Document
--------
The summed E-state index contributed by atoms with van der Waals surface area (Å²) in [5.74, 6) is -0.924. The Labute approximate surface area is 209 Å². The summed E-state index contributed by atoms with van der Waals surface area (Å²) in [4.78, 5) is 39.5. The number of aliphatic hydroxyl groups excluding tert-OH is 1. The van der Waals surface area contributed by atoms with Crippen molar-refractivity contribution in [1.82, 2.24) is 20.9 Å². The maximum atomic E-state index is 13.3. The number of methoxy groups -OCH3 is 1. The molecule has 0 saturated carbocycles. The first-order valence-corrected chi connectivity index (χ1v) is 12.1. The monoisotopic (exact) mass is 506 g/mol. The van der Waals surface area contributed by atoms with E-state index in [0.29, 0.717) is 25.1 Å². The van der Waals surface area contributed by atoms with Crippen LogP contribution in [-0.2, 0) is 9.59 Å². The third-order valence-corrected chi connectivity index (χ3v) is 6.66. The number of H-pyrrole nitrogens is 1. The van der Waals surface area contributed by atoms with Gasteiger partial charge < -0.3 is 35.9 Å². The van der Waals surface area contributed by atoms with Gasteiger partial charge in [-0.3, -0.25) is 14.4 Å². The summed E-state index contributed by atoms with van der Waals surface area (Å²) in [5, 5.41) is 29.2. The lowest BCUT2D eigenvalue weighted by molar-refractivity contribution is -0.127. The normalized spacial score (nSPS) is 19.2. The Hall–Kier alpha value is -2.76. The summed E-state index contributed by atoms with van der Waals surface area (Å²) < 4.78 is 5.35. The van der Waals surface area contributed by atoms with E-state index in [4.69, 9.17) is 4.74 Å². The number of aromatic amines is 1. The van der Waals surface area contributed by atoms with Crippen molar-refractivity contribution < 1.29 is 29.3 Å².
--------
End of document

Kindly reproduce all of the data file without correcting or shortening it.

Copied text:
The summed E-state index contributed by atoms with van der Waals surface area (Å²) in [5.74, 6) is -0.924. The Labute approximate surface area is 209 Å². The summed E-state index contributed by atoms with van der Waals surface area (Å²) in [4.78, 5) is 39.5. The number of aliphatic hydroxyl groups excluding tert-OH is 1. The van der Waals surface area contributed by atoms with Crippen molar-refractivity contribution in [1.82, 2.24) is 20.9 Å². The maximum atomic E-state index is 13.3. The number of methoxy groups -OCH3 is 1. The molecule has 0 saturated carbocycles. The first-order valence-corrected chi connectivity index (χ1v) is 12.1. The monoisotopic (exact) mass is 506 g/mol. The van der Waals surface area contributed by atoms with E-state index in [0.29, 0.717) is 25.1 Å². The van der Waals surface area contributed by atoms with Crippen LogP contribution in [-0.2, 0) is 9.59 Å². The third-order valence-corrected chi connectivity index (χ3v) is 6.66. The number of H-pyrrole nitrogens is 1. The van der Waals surface area contributed by atoms with Gasteiger partial charge < -0.3 is 35.9 Å². The van der Waals surface area contributed by atoms with Gasteiger partial charge in [-0.3, -0.25) is 14.4 Å². The summed E-state index contributed by atoms with van der Waals surface area (Å²) in [5, 5.41) is 29.2. The lowest BCUT2D eigenvalue weighted by molar-refractivity contribution is -0.127. The normalized spacial score (nSPS) is 19.2. The Hall–Kier alpha value is -2.76. The summed E-state index contributed by atoms with van der Waals surface area (Å²) < 4.78 is 5.35. The van der Waals surface area contributed by atoms with E-state index in [4.69, 9.17) is 4.74 Å². The number of aromatic amines is 1. The van der Waals surface area contributed by atoms with Crippen molar-refractivity contribution < 1.29 is 29.3 Å².